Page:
Interview with Dolores Torres
QUESTION 1
INTERVIEWER:

OK. Mrs. Torres, I want you to talk a little bit about your children and the school system. How did you know the schools weren't working back in 1967?

DOLORES TORRES:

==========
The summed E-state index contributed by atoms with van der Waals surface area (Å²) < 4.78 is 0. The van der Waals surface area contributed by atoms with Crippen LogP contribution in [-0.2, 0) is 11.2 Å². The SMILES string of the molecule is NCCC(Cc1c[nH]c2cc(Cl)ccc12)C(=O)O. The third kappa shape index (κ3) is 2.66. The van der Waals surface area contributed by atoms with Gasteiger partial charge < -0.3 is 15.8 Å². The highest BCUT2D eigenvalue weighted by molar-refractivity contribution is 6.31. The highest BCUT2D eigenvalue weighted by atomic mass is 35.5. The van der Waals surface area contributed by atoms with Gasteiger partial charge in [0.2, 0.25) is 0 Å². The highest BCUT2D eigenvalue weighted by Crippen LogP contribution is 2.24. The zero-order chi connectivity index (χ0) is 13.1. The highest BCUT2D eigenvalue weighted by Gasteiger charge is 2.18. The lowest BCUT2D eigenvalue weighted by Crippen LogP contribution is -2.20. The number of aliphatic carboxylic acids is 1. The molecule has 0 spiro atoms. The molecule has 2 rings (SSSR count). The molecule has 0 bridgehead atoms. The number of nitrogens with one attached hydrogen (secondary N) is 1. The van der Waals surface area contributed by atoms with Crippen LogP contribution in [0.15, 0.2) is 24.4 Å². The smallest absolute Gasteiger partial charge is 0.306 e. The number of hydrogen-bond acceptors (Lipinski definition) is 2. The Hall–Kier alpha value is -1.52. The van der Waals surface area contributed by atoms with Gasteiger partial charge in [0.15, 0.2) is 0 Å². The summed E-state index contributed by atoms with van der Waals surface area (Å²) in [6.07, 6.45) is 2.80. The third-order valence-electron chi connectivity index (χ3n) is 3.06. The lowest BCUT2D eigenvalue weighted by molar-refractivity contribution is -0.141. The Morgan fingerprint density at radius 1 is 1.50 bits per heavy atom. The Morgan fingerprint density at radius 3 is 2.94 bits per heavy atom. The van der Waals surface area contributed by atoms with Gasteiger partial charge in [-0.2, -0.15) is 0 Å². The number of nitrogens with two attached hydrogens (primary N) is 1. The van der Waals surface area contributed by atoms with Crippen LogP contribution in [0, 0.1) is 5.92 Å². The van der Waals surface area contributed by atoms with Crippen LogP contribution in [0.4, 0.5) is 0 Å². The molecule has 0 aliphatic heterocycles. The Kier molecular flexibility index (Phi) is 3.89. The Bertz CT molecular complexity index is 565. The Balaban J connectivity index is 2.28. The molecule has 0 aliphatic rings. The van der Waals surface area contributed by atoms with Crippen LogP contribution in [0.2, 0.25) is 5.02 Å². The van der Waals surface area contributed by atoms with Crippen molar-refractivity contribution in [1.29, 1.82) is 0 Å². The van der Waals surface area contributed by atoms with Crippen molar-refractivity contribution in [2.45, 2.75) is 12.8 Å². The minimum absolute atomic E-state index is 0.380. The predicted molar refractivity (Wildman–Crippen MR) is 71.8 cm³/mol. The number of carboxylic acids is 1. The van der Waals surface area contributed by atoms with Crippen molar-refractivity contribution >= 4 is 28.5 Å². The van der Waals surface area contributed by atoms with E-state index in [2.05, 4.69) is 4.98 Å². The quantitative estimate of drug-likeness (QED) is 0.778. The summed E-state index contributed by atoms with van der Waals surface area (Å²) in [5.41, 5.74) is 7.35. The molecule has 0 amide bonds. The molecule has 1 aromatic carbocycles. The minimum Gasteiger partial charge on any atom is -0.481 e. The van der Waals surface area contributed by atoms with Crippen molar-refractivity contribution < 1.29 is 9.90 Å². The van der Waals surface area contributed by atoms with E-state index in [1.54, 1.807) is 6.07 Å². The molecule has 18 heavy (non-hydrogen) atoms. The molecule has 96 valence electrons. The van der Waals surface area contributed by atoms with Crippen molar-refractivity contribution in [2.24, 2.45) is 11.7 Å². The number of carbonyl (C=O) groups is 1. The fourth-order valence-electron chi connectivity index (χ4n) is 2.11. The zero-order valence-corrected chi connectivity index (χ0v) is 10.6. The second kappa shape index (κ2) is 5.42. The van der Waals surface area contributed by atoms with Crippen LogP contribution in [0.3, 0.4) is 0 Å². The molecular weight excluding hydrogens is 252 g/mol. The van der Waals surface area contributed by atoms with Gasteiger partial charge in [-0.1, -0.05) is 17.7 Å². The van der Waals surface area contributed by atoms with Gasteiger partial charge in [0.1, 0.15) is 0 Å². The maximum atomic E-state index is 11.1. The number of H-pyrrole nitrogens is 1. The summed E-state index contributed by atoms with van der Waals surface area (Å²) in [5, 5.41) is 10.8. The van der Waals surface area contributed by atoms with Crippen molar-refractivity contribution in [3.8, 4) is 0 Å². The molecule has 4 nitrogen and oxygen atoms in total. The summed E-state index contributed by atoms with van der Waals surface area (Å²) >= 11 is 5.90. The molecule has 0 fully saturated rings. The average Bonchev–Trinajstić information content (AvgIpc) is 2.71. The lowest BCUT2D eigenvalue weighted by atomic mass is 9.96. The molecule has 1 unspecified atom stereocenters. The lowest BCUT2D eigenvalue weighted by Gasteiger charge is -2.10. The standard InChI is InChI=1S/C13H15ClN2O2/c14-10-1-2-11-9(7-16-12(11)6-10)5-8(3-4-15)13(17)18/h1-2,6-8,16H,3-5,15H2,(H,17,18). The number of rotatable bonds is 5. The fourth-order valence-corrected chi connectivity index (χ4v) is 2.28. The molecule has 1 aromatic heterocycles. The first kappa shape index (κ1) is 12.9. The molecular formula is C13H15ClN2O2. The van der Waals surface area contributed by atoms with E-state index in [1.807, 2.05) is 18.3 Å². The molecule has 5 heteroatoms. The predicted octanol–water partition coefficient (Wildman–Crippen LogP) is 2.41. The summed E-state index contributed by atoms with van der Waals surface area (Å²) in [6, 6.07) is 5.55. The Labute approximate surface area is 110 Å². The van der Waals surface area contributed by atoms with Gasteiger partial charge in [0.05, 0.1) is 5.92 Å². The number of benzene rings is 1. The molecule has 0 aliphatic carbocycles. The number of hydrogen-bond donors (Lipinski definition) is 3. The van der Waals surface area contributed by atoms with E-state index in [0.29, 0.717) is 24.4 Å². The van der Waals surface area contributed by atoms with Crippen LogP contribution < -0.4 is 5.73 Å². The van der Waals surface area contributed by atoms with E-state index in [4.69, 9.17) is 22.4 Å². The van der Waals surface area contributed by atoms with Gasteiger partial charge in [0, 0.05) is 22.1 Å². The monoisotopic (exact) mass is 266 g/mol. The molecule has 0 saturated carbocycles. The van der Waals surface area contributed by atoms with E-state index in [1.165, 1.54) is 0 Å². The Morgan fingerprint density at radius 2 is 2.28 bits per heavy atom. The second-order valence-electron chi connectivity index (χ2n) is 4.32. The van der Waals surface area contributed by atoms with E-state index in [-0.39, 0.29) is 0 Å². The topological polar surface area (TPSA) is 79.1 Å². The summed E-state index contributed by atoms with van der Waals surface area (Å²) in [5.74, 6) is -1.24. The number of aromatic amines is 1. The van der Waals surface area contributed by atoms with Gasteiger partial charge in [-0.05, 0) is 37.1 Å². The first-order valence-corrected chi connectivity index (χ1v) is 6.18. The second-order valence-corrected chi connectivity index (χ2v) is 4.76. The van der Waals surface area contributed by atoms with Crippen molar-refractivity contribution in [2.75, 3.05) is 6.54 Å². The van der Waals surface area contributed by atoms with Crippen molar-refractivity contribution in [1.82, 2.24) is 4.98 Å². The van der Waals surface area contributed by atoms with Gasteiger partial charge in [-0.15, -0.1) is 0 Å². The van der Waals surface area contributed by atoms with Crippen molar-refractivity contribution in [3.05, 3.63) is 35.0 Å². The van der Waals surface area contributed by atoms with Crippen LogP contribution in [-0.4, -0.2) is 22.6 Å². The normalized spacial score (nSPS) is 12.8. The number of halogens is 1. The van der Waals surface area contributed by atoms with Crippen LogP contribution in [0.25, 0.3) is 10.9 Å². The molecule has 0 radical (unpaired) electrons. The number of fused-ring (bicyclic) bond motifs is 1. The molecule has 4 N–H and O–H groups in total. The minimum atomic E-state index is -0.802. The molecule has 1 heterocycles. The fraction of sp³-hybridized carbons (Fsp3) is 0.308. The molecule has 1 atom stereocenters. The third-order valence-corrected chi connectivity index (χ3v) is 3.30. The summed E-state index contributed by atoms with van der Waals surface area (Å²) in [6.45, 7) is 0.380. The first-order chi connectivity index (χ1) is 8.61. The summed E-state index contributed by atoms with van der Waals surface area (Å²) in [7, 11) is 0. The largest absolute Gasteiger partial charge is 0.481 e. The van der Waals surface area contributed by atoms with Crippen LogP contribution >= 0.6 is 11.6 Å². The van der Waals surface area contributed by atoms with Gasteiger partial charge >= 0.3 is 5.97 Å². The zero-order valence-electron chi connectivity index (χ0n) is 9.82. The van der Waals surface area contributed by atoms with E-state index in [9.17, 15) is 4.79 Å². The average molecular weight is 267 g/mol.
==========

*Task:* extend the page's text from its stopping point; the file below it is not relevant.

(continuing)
Well, I had three children in the district, at the time, this was in District 23, School District 23, and they all were attending PS144. I also had a niece at the time, that I was raising, she was also attending. Well, what happened was they told us the kids would have to go on double shifts. I had two going in the morning, and two going in the afternoon, the school was overcrowded to an extreme, whereas their wasn't much learning, wasn't much education going on. All right so we started going to PTA meetings, and meeting with other parents to decide what to do about this. And at the time, we lived on Parkway East between Howard and Ralph. PS144 was a block and a half away on Howard PS191 was underutilized, that was a block and a half past Ralph Avenue, which was out of our school district. We wrote numerous letters, we spoke to numerous parents, we spoke to teachers, to principals to find out what we could do to remedy this situation. Well we finally decided to organize, and we parents went down to 110 Livingston Street. They gave us three minutes to speak, which we felt was inadequate, we couldn't seem to get our point across. And we were totally ignored or told to take it to our local school board. At the time we had an organization that was called CUSA, it was Christians United for Social Action, and we dealt with problems in the community: with housing, with welfare, with the schools, with drug addiction. Anything that pertained to the community, any problem that was there. And more and more people were coming in and complaining not only about this, what was going on in 144, what was going on in other schools in the district. And we decided to go into a local school board, and present our case to them. We went into the local school board that represented, supposed to represent, our district. We found not one person on that board lived in our district. Most of that people on that board were White, we were a district of mostly Hispanic and Black families. The ones that did have children in public schools went to public schools in good neighborhoods. We were a poor neighborhood. We found a lot of the teachers were in agreement that we needed to do something to get the kids switched over to 191 because the teachers were having it hard also. As a result of this part time school, they, a lot of the children, had to go to summer school, to try and make up. Which they did thankfully, we continued to go down to 110 Livingston Street, to the Board of Education, present our case, and they kept telling us to go to the local school board, and these people, we felt, did not represent us. They had no children in the schools in our district, we felt they weren't paying any attention to us because we were the ignorant people, these were the educated people, these were the people with all kinds of degrees, and we felt that they didn't care about us and or our children.